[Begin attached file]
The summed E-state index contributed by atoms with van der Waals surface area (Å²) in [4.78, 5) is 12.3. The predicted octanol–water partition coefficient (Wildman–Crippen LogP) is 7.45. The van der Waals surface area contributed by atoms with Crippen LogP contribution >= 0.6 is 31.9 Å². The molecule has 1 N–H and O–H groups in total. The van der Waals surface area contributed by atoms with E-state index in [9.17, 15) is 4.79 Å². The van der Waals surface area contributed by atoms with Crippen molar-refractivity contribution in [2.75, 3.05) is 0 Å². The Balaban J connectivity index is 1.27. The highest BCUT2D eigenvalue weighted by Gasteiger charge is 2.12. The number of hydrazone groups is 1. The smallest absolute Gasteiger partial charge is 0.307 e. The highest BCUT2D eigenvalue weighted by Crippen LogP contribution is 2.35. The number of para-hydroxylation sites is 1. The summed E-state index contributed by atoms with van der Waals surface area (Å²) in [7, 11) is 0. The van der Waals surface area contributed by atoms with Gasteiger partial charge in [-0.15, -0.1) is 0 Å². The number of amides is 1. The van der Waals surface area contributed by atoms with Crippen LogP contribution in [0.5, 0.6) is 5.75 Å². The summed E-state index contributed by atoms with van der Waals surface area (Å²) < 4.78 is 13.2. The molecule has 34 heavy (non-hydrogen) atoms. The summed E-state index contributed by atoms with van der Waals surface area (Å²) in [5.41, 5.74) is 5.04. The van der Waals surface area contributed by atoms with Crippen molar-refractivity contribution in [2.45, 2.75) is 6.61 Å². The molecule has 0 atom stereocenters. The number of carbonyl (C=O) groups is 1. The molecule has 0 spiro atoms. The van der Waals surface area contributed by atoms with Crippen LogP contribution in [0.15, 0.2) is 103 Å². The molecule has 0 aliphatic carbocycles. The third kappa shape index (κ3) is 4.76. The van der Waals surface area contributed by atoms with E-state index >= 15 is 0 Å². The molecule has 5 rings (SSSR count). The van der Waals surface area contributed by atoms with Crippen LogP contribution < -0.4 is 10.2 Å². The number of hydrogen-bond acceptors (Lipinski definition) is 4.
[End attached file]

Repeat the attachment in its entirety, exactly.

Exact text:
The summed E-state index contributed by atoms with van der Waals surface area (Å²) in [4.78, 5) is 12.3. The predicted octanol–water partition coefficient (Wildman–Crippen LogP) is 7.45. The van der Waals surface area contributed by atoms with Crippen LogP contribution >= 0.6 is 31.9 Å². The molecule has 1 N–H and O–H groups in total. The van der Waals surface area contributed by atoms with E-state index in [9.17, 15) is 4.79 Å². The van der Waals surface area contributed by atoms with Crippen molar-refractivity contribution in [2.75, 3.05) is 0 Å². The Balaban J connectivity index is 1.27. The highest BCUT2D eigenvalue weighted by Gasteiger charge is 2.12. The number of hydrazone groups is 1. The smallest absolute Gasteiger partial charge is 0.307 e. The highest BCUT2D eigenvalue weighted by Crippen LogP contribution is 2.35. The number of para-hydroxylation sites is 1. The summed E-state index contributed by atoms with van der Waals surface area (Å²) in [7, 11) is 0. The van der Waals surface area contributed by atoms with Gasteiger partial charge in [-0.15, -0.1) is 0 Å². The number of amides is 1. The van der Waals surface area contributed by atoms with Crippen LogP contribution in [0.5, 0.6) is 5.75 Å². The summed E-state index contributed by atoms with van der Waals surface area (Å²) < 4.78 is 13.2. The molecule has 34 heavy (non-hydrogen) atoms. The summed E-state index contributed by atoms with van der Waals surface area (Å²) in [5.41, 5.74) is 5.04. The van der Waals surface area contributed by atoms with Crippen molar-refractivity contribution in [2.45, 2.75) is 6.61 Å². The molecule has 0 atom stereocenters. The number of carbonyl (C=O) groups is 1. The molecule has 0 spiro atoms. The van der Waals surface area contributed by atoms with Crippen LogP contribution in [0.15, 0.2) is 103 Å². The molecule has 0 aliphatic carbocycles. The third kappa shape index (κ3) is 4.76. The van der Waals surface area contributed by atoms with E-state index >= 15 is 0 Å². The molecule has 5 rings (SSSR count). The van der Waals surface area contributed by atoms with Crippen LogP contribution < -0.4 is 10.2 Å². The number of hydrogen-bond acceptors (Lipinski definition) is 4.